Generally, I find that the most successful professors (in Humanities courses, at least) balance their role of instructor by sharing the role of listener with their students. In other words, students appreciate a professor who listens as well as they can instruct. Professor Maryclaire Moroney of the English department comes to mind.

To place the pressure completely on the professors, however, is unfair. A professor can’t predict or control whether or not the students in any given class will hold up their end of participation. Every professor and student alike has endured those painful ten minutes following a request for “comments, questions, concerns.” It is a student’s responsibility to answer, to acknowledge at least as much as it is a professor’s responsibility to ask.

Lastly, subject matter might also influence whether students and professors come to life. Two of my more participatory classes are a linked pair on the Beatles. In terms of subject matter, I’m not sure it gets cooler than that. Some class topics are genuinely deserving of interest and consideration, or at least lend themselves more easily to care. I’ve never taken organic chemistry, but I imagine I’d like my Beatles linked pair more.

I’ll end with a word on the nature of requirement and obligation for the classes we take and classrooms we inhabit. In a sense, every class into that 120 credit-hour pile is required, but most of those classes are for core or major requirements. 

Core classes get exceptionally dull, whether it’s a communications major taking their quantitative analysis requirement or a business major taking philosophy of law. In each empty chair sits the thought of “why on Satan’s glorious earth do I have to be here?” Major requirements sometimes come with that same tedium and dread (Organic chemistry is probably the best example that exists). In the English major, the 400 level seminars get very dense as well. Does the element of necessity in itself make classes unenjoyable?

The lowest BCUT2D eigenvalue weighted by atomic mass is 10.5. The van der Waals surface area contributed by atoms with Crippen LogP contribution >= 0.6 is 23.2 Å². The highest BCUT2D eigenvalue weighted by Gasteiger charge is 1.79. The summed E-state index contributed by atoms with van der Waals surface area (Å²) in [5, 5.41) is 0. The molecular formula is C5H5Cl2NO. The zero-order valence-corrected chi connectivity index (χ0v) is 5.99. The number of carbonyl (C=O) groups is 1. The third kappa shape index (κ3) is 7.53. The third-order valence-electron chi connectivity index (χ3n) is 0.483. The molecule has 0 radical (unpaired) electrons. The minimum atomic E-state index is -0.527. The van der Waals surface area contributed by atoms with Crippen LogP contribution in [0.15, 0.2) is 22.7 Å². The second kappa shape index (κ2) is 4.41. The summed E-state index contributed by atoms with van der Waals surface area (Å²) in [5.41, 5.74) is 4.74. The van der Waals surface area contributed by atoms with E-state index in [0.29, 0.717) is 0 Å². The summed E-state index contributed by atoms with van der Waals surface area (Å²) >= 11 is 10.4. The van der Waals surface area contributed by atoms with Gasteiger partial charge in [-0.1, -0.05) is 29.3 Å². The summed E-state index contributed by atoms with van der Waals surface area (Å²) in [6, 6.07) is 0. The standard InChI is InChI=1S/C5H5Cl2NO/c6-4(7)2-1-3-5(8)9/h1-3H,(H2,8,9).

I say no. Sleeping is generally an enjoyable necessity, so is eating. If one assumes that classes are necessary (or more broadly, that a degree is necessary) it would take something other than necessity to make them enjoyable or unenjoyable. Hobbies, on the other hand, are freely chosen, and the act of choosing is an important aspect of what makes choices feel enjoyable. 

What makes an excellent classroom experience is a change in how we think about excellent classrooms. A room full of active students, a tactful professor, and a stimulating topic is a lottery hardly ever won. It might be better to consider your routine of going to class a choice because, for most of us, this is a sample of what the rest of our lives will look like. 

If you can’t stand school, you likely won’t luck into a meaningful career. If school feels tedious, work probably will too. It feels tedious at times, perhaps most of the time, but acknowledging it is as good a first step as any. Reclamation can follow. If you think of your life as an active chain of choices and think of yourself as the operator, finding value and meaning at 10 AM on a Wednesday gets infinitesimally easier, and that’s monumental.